Cayo Santa Maria | Province: Villa Clara
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- Description: Cayo Santa Maria
Cayo Santa Maria, which is 13 kilometers long and 2 kilometers wide, boasts 11 kilometers of excellent beaches and is linked to the big island by a causeway on the sea. For those visiting the area, Ensenachos boasts one of the best beaches.
A 48-km-long road on the sea connects the largest island of the Cuban archipelago with Santa Maria, Las Brujas, Ensenachos among other keys. There is an air terminal on Cayo Las Brujas to receive small- and medium-size planes.
The islet, which was designated a "Biosphere Reserve" by the United Nations Educational, Scientific and Cultural Organization (UNESCO), is inhabited by a wide range of animals, including ten endemic species.
Cayo Santa Maria is also home to large colonies of flamingos, seagulls and anhingas, as well as iguanas, mollusks and the so-called shrike bird. Other birds living on the key are the tocororo (Cuban trogon), which is Cuba's national bird, as well as woodpeckers and hawks.
Animal diversity is complemented with the region's exuberant flora, made up of 248 species, including 91 medicinal, 72 timber, 41 resign-producing and 40 ornamental species.
The key holds remnants of pre-Columbian cultures in caverns near the beaches, which boast beautiful underwater seascapes.
Another singularity of the region is the San Pascual boat, which ran aground near Cayo Frances almost 70 years ago, and has become a naval rarity, since it was made of reinforced concrete in San Francisco, California, in 1920. Also known by the local people as El Ponton, many consider the ship another islet. It offers vacationers the amenities of its 10 cabins and an enviable location to enjoy the region's attractions.
Nature itself has created the conditions for leisure, including a coral reef that attenuates the force of winds and waves, thus creating a unique environment to welcome thousands of vacationers who visit the region every year.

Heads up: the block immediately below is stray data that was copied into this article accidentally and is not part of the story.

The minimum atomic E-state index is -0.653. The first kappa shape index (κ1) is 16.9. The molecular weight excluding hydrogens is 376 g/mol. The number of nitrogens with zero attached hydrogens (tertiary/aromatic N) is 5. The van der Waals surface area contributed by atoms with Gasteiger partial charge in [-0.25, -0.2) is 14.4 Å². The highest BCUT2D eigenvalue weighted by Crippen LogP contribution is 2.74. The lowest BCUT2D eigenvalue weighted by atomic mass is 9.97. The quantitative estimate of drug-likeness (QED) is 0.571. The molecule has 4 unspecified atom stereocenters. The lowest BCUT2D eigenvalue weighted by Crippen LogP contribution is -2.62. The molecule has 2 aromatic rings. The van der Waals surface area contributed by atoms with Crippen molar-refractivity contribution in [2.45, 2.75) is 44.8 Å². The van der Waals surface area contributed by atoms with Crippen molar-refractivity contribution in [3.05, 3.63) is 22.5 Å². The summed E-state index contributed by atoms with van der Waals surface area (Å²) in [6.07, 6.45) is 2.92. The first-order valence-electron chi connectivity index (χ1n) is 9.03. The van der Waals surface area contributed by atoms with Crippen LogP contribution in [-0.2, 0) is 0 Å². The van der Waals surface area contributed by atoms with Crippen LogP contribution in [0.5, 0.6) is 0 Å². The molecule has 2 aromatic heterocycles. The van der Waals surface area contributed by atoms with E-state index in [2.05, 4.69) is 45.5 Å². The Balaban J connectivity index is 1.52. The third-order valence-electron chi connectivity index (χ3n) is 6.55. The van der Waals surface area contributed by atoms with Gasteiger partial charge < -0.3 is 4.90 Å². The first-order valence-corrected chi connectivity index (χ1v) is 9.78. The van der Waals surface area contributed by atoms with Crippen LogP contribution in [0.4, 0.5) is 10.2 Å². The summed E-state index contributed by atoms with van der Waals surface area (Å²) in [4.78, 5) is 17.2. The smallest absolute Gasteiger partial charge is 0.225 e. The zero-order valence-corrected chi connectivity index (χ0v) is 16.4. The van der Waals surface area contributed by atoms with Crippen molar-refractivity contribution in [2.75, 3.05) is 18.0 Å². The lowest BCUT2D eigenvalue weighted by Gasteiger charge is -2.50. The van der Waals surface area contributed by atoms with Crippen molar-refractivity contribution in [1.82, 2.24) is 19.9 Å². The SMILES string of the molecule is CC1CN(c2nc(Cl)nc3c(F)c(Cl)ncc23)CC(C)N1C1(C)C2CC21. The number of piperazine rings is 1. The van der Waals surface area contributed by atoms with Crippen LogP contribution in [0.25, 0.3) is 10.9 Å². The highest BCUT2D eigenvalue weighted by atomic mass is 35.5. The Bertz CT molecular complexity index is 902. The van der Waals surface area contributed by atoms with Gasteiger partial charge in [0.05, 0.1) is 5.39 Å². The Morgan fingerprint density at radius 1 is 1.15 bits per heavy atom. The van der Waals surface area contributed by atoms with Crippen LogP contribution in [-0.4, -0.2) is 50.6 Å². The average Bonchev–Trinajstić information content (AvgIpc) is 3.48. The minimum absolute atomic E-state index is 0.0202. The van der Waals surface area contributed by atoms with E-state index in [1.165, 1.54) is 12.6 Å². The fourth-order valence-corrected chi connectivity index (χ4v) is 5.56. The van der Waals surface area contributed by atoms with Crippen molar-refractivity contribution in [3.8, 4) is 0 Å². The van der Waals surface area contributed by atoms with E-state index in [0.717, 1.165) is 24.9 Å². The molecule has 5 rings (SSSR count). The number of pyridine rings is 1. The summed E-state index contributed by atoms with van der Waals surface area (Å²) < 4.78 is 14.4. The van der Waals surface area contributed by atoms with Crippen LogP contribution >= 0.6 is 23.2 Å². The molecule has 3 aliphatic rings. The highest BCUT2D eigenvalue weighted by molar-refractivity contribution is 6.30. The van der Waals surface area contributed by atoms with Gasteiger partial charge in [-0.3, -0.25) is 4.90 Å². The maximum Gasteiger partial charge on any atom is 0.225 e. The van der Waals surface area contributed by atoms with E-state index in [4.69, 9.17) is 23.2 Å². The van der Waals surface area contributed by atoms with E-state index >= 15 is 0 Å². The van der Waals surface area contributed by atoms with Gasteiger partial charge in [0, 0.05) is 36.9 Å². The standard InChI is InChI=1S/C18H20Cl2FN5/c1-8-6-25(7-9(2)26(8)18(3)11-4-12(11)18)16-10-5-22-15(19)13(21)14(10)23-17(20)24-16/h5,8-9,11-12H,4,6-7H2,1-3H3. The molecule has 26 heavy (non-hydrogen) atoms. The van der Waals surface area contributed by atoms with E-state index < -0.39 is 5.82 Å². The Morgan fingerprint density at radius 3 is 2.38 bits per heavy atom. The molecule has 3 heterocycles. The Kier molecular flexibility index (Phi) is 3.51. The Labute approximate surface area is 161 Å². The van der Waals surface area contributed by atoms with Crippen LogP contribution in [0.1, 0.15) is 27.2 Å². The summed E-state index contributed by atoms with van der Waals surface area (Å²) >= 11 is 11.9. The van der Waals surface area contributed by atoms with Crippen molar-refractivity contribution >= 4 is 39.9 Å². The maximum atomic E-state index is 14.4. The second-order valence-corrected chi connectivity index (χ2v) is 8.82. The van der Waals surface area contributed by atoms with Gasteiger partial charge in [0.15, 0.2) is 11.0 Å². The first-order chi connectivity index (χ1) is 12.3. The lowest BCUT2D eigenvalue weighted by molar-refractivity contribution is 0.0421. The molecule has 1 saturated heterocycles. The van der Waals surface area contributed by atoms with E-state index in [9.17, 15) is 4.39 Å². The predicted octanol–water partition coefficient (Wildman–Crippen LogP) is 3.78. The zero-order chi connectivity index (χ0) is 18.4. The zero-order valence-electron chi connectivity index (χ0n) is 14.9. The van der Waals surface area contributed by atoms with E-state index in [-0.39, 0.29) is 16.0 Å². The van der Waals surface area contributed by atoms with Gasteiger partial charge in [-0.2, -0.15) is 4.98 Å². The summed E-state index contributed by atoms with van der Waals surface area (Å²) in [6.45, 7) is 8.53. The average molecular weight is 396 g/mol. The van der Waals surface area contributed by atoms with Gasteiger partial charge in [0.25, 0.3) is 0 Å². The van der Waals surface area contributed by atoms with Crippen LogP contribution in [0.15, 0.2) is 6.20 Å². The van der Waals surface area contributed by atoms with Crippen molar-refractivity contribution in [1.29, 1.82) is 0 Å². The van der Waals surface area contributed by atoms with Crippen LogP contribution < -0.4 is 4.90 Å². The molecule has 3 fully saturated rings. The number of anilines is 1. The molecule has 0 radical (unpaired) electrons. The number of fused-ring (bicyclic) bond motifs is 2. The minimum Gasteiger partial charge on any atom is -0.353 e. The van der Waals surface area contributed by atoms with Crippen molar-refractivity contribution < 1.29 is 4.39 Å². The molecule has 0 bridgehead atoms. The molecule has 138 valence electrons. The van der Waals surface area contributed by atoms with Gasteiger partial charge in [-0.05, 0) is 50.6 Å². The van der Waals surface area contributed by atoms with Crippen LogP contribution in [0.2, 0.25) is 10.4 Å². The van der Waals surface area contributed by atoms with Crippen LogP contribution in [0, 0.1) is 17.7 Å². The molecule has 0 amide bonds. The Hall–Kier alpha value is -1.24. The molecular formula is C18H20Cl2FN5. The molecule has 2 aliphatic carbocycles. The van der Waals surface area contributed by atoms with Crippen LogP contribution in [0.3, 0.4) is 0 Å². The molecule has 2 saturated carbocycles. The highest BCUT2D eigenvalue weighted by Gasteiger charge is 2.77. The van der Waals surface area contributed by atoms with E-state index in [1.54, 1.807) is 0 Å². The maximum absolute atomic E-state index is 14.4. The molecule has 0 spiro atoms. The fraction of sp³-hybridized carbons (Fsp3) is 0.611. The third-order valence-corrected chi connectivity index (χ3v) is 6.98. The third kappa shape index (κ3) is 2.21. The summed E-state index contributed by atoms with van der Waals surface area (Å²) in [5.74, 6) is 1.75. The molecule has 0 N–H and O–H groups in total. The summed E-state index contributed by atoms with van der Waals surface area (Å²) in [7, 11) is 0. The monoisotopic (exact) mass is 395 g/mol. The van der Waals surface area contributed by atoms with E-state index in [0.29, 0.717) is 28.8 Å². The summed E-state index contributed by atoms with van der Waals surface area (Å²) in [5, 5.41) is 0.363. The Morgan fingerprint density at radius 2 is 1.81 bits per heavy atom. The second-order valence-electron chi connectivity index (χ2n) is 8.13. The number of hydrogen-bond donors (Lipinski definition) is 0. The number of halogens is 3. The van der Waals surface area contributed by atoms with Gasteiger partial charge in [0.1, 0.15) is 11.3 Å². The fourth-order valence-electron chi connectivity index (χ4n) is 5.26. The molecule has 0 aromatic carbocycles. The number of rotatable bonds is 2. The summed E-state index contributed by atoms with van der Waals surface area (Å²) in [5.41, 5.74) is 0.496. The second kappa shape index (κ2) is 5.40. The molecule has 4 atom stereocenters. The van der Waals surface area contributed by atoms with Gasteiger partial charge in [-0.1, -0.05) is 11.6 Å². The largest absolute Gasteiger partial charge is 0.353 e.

- Hotel in Cayo Santa Maria Cuba
Cayo Santa Maria it is located in the province of Villa Clara.
Strategically located in the center of Cuba, Villa Clara has always been the nucleus for colonizers and revolutionaries fighting for material goods. Pirates were a problem for the first years of Colonialism in the first city of the island, Remedios, later abandoned due to a great fire. Its population increased again with the arrival of Canary people who brought agricultural knowledge for tobacco plantations with them. Ernesto Che Guevara was neither born nor did he die here, but this is where the Cuban Revolution took place. This happened in 1958, when Che, and a group of supporters derailed an armored train carrying more than 350 armed soldiers from the east, saving Santa Clara from the Batista dictatorship.
This place has many reasons to be such an attraction, for its mixture of somber tobacco plantations and calming lakes. The city of Santa Clara is one of the most visited places in the country, filled with key historic places regarding the Cuban Revolution and housing a vibrant nightlife. In the south of city you’ll find the quiet Embalse Hanabanilla Reservoir, in the Escambray hills.
The calm Remedios is the oldest place in Villa Clara and is only lively during the wild Las Parrandas Festival. Further north we will find Caibarién, a picturesque fishing city with a very hospitable population where the fresh breeze of the sea is breathed through the city all throughout year. Moreover, we can take delight in an endless amount of small and idyllic islands with fine sands and crystalline waters, the Cayerías del Norte (Northern Archipelago), connected to Caibarién by a long road above the sea.